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Alberto de Lucas Vicente, GRADUN- Institute for Culture and Society. University of Navarra

The breeding ground of political incoherence

Wed, 26 Nov 2014 12:11:00 +0000 Published in La Verdad, Diario Montañés, Ideal de Jaén, Las Provincias, Hoy (ed. Badajoz and Cáceres), Heraldo de Aragón, La Rioja and El Norte de Castilla.

An ideology is a set of ideas and values, of principles, of agreement with which we make decisions and interpret what surrounds us. Everyone has an ideology: more or less defined, more or less coherent, more or less (sometimes not at all) "labelable". In recent history, especially since Marxism (paradoxically one of the great ideologies of the contemporary era), this concept has been demonized. The cause is to be found in the manipulation and instrumentalization of ideas to obtain power and to justify atrocities and in the cases in which they have sought to impose them.

In politics, however, having no ideology is tantamount to being lost or to defending one's own interests as the only motivation. The basis of democracy is that the people elect their rulers in the hope that they will make the best decisions. For such a choice (to delegate his sovereignty), the voter determines that the one he votes for will do so, interpreting other decisions taken previously, the promises made, the commitments acquired and the electoral program. All this makes it possible - if there is consistency - to know the underlying values and predict future decisions. Or, at least, that these will be carried out respecting those values that the voter shares.

Therefore, when a party fails to fulfill an electoral promise, when it acts contrary to what was announced in its program, when it seeks the majority or consensus at the expense of those implicitly stated values, it is not only being inconsistent, it is not only betraying itself and its principles (and a politician without principles is a corrupt politician); but it is also betraying and disconcerting its voters. Having lost (broken, betrayed) the references on which the voters based their trust, given the impossibility of finding a coherent system to explain the actions, the only thing left is that of the vote as an end or as a means to benefit staff.

For this reason, also, when a popular movement or a new party declares it has no ideology, or when several parties declare themselves moderate, "of the center", understanding this option as neutral (not compromised?) and becoming all different versions of the same nonsense, a certain suspicion is inevitably awakened in the average citizen.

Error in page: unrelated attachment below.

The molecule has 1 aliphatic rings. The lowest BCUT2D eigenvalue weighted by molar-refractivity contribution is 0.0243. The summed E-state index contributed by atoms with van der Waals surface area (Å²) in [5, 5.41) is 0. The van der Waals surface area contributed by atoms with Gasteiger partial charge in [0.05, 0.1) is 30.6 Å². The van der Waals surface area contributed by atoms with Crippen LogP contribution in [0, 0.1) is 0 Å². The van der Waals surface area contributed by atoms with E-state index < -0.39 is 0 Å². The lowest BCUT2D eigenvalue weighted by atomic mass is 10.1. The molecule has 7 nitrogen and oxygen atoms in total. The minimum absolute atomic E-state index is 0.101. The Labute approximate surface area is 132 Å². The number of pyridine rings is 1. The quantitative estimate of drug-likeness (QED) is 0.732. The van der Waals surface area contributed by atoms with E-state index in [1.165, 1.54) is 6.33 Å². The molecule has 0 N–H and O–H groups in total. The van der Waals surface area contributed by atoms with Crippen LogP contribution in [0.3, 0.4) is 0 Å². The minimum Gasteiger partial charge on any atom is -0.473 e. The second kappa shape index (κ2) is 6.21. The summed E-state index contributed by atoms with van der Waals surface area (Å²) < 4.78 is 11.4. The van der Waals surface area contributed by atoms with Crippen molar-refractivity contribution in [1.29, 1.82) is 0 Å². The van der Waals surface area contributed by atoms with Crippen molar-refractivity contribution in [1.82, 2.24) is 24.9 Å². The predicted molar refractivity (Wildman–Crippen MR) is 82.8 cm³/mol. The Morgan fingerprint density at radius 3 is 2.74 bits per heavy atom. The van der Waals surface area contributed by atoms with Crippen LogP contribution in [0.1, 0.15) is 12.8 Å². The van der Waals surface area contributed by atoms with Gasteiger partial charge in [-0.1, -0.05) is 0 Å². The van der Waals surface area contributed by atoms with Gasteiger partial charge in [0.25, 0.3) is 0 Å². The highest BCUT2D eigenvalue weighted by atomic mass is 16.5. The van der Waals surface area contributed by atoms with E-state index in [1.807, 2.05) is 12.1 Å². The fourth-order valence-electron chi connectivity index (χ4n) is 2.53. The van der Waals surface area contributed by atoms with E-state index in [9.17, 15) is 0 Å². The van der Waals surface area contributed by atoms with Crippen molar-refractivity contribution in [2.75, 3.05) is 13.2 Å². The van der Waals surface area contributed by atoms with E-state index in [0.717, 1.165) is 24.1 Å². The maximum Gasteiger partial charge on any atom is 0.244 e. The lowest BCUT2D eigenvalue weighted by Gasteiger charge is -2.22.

To sustain this system without foundations, we are sold nice ideas and catchy slogans: impressions after all. There is no interest in serious questions, in deep inquiry. There is no interest in opinion; only impression, sensation, feeling. Opinion has been discredited and devalued, it has been placed at the same level of primitive perception, even being used as a means to disavow an option: "That will be your opinion".

The breeding ground has been there for a long time. Our society of knowledge is nothing more than the society of accessible information. So much that we do not delve into it. We think we know the world, but we only have a diffuse knowledge of it. A knowledge made up of loose brushstrokes, in which we think we perceive defined shapes. Ask yourself the reader how much you know(know, really, beyond what you have heard, seen or heard) of current news. Machado's verses say: "From the sea to the perception, / from the perception to the concept, / from the concept to the idea". In our era of immediacy, of information in our pockets, at the stroke of a keystroke, of ultra-fast connections, we remain in the comfortable, but shallow, step of perception. We base our decisions on a system of ideas, assumptions, convictions, often built on impressions.

And it is dangerous: the impression does not come through the thorny and long road of reason. It arrives through that of the chocolate stain on clothes, in the same quick instant, and settles in with the same fixation. That is why it is not easy to fight it with arguments: it is not easy to go against our senses (and we are continually bombarded with invitations not to do so: "listen to your heart"); it is assumed with such force that it is identified with natural law what is nothing more than "knowledge" acquired. If we scratch the surface, we will see that behind the economic, political and social crises of our times, we find this crisis of knowledge. Let us move up the scale. Let us reflect, let us go deeper and, in the end, let us know.